Available solely in the U.K. for years, this is a small-time release featuring a modestly big-time star at the get-go of his career: Clive Owen, looking all of 12 years old and 73 pounds, is a sacked investment banker who winds up in the employ of a family of fancy-schmancy carmakers. The series was typical soap-dish stuff: loads of screwing over and screwing around as Owen sneered, leered, pouted, and shouted his way through a show that now looks less like a launching pad than a time-killer attached to a paycheck. It's fun in spots and dull in plenty of others, with theme music seemingly lifted from Miami Vice. It's also nice to see Leslie Howard, recently Peter O'Toole's best bud in Venus; how is it even crap British TV seems noble in the hands of such dynamite pros? -- Robert Wilonsky
Welcome to the Grindhouse (BCI Eclipse)
As we now know, the term "grindhouse" didn't register with mass audiences nearly as strongly as it did with Quentin Tarantino, Robert Rodriguez, and about 60 posters on Ain't It Cool News. Thank goodness no one knew this five months ago, or all these sweet repackages of vintage '70s and '80s sleaze -- such as these handy twofers of old-school 42nd Street rotgut -- wouldn't be hitting the streets now. One of them offers the drive-in nirvana of 1974's The Teacher alongside the amazing 1975 Fellini-in-the-Everglades softcore romp, Pick-up. The other pairs the depraved Spanish sex-goats-and-Satan boobathon Black Candles with the grimy giallo Evil Eye, each packed with nudity, nihilism, and cheapo surrealism. Bonus points for "Our Feature Presentation" cards and red-band trailers promising the likes of Sister Street Fighter. -- Jim Ridley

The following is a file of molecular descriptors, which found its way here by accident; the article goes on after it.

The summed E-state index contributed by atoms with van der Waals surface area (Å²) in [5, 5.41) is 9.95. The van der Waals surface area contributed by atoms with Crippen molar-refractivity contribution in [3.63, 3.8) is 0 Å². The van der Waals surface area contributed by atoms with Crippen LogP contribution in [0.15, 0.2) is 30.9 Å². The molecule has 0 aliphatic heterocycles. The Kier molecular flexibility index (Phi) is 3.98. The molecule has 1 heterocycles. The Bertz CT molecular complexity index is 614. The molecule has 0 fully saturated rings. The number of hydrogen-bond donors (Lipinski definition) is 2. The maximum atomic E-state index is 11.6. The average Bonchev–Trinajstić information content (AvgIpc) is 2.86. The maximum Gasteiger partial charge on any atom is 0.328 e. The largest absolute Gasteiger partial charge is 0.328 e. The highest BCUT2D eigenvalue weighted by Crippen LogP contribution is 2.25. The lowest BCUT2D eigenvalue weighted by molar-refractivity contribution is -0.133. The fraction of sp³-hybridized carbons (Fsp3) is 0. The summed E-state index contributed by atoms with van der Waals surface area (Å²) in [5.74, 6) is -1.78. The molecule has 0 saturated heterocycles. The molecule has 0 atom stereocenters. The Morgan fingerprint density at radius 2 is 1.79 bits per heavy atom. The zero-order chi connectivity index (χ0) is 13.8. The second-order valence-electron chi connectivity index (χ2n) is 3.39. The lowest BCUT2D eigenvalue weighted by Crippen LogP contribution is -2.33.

Our Very Own (Miramax)
"New!" shouts the sticker on the shrinkwrap of this two-year-old, small-town-in-'78-set melodramedy. It stars Allison Janney as a Shelbyville, Tennessee mama stuck with a drunken sumbitch hubby (Keith Carradine) and a restless son (played by Jason Ritter, John's amiable kiddo). It was written and directed by Shelbyville's own Cameron Watson, who steers the proceedings with the steady if occasionally clammy hand of a man celebrating the hometown he probably hated as a kid, but couldn't wait to memorialize as a grown-up. It's all over the place, but it's got a scrappy, sincere, let's-put-on-a-show vibe (literally, it's near the end). And, in the end, Janney is absolutely superb as the bottle rocket of rage just waiting for Carradine to light the fuse; swell also is Cheryl Hines, once more cast as the shoulder upon which the teetering and tottering lean. -- Wilonsky
The Taste of Tea
The first 20 minutes of The Taste of Tea are crammed with images both surreal and hilarious: A boy chases a train that launches into the air, leaving him with a hole in his head; then another boy takes a dump on a giant egg in a forest, causing the ghost of a murdered yakuza to haunt him. It's the beginning of a true masterpiece. And while the film has problems living up to those first wonderful moments, it's still one of the best Japanese comedies for Westerners since 1986's Tampopo. Directed by Katsuhito Ishii (who created the animation for Kill Bill), the movie is seeded with brilliant imagery throughout. Unfortunately, the formless story of an arty family living in the country runs about 40 minutes too long. The same could be said of the second disc's 90-minute making of doc. -- Jordan Harper
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